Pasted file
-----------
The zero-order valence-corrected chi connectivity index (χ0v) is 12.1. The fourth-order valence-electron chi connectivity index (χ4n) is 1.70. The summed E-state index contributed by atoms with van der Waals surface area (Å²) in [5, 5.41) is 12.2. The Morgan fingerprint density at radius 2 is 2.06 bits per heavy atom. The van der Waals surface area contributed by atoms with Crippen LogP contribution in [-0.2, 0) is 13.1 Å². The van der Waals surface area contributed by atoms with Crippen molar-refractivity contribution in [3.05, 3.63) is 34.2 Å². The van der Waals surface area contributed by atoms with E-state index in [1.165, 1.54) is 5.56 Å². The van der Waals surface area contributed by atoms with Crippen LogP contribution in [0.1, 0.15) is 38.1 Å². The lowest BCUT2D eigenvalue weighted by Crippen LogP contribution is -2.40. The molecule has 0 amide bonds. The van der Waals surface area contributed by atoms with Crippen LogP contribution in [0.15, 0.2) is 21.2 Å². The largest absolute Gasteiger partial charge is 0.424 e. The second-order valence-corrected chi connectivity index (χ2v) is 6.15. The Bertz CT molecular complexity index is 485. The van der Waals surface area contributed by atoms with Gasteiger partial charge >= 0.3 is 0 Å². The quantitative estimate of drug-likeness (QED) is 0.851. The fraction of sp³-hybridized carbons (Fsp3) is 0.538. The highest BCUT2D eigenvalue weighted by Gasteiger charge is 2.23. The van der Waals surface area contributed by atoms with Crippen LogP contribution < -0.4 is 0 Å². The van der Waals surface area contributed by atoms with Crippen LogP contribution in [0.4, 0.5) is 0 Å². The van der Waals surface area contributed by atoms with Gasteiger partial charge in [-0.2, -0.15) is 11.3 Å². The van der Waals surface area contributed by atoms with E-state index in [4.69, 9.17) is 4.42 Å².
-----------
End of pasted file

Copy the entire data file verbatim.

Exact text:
The zero-order valence-corrected chi connectivity index (χ0v) is 12.1. The fourth-order valence-electron chi connectivity index (χ4n) is 1.70. The summed E-state index contributed by atoms with van der Waals surface area (Å²) in [5, 5.41) is 12.2. The Morgan fingerprint density at radius 2 is 2.06 bits per heavy atom. The van der Waals surface area contributed by atoms with Crippen LogP contribution in [-0.2, 0) is 13.1 Å². The van der Waals surface area contributed by atoms with Crippen molar-refractivity contribution in [3.05, 3.63) is 34.2 Å². The van der Waals surface area contributed by atoms with E-state index in [1.165, 1.54) is 5.56 Å². The van der Waals surface area contributed by atoms with Crippen LogP contribution in [0.1, 0.15) is 38.1 Å². The lowest BCUT2D eigenvalue weighted by Crippen LogP contribution is -2.40. The molecule has 0 amide bonds. The van der Waals surface area contributed by atoms with Crippen LogP contribution in [0.15, 0.2) is 21.2 Å². The largest absolute Gasteiger partial charge is 0.424 e. The second-order valence-corrected chi connectivity index (χ2v) is 6.15. The Bertz CT molecular complexity index is 485. The van der Waals surface area contributed by atoms with Gasteiger partial charge >= 0.3 is 0 Å². The quantitative estimate of drug-likeness (QED) is 0.851. The fraction of sp³-hybridized carbons (Fsp3) is 0.538. The highest BCUT2D eigenvalue weighted by Gasteiger charge is 2.23. The van der Waals surface area contributed by atoms with Crippen LogP contribution < -0.4 is 0 Å². The van der Waals surface area contributed by atoms with Crippen LogP contribution in [0.4, 0.5) is 0 Å². The van der Waals surface area contributed by atoms with Gasteiger partial charge in [-0.2, -0.15) is 11.3 Å². The van der Waals surface area contributed by atoms with E-state index in [4.69, 9.17) is 4.42 Å².